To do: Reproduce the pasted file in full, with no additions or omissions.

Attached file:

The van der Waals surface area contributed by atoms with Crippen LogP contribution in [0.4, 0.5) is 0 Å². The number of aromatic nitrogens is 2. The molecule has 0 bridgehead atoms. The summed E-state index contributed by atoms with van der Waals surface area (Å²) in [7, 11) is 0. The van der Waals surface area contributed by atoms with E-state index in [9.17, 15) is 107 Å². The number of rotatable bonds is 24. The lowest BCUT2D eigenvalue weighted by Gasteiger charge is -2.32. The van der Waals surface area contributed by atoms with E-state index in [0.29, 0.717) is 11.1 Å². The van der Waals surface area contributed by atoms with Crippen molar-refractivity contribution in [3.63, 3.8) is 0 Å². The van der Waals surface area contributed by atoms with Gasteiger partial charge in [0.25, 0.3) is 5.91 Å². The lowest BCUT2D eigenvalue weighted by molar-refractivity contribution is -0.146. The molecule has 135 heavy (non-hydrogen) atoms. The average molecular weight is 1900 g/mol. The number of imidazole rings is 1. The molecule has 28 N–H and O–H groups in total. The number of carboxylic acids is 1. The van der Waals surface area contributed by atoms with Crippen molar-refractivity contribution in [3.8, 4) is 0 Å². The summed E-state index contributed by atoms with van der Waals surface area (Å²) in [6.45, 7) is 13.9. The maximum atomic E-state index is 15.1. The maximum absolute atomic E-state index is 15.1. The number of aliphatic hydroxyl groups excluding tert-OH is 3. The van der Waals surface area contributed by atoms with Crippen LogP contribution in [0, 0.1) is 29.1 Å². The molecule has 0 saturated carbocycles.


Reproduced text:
The van der Waals surface area contributed by atoms with Crippen LogP contribution in [0.4, 0.5) is 0 Å². The number of aromatic nitrogens is 2. The molecule has 0 bridgehead atoms. The summed E-state index contributed by atoms with van der Waals surface area (Å²) in [7, 11) is 0. The van der Waals surface area contributed by atoms with E-state index in [9.17, 15) is 107 Å². The number of rotatable bonds is 24. The lowest BCUT2D eigenvalue weighted by Gasteiger charge is -2.32. The van der Waals surface area contributed by atoms with E-state index in [0.29, 0.717) is 11.1 Å². The van der Waals surface area contributed by atoms with Crippen molar-refractivity contribution in [3.63, 3.8) is 0 Å². The van der Waals surface area contributed by atoms with Gasteiger partial charge in [0.25, 0.3) is 5.91 Å². The lowest BCUT2D eigenvalue weighted by molar-refractivity contribution is -0.146. The molecule has 135 heavy (non-hydrogen) atoms. The average molecular weight is 1900 g/mol. The number of imidazole rings is 1. The molecule has 28 N–H and O–H groups in total. The number of carboxylic acids is 1. The van der Waals surface area contributed by atoms with Crippen molar-refractivity contribution in [3.8, 4) is 0 Å². The summed E-state index contributed by atoms with van der Waals surface area (Å²) in [6.45, 7) is 13.9. The maximum atomic E-state index is 15.1. The maximum absolute atomic E-state index is 15.1. The number of aliphatic hydroxyl groups excluding tert-OH is 3. The van der Waals surface area contributed by atoms with Crippen LogP contribution in [0, 0.1) is 29.1 Å². The molecule has 0 saturated carbocycles.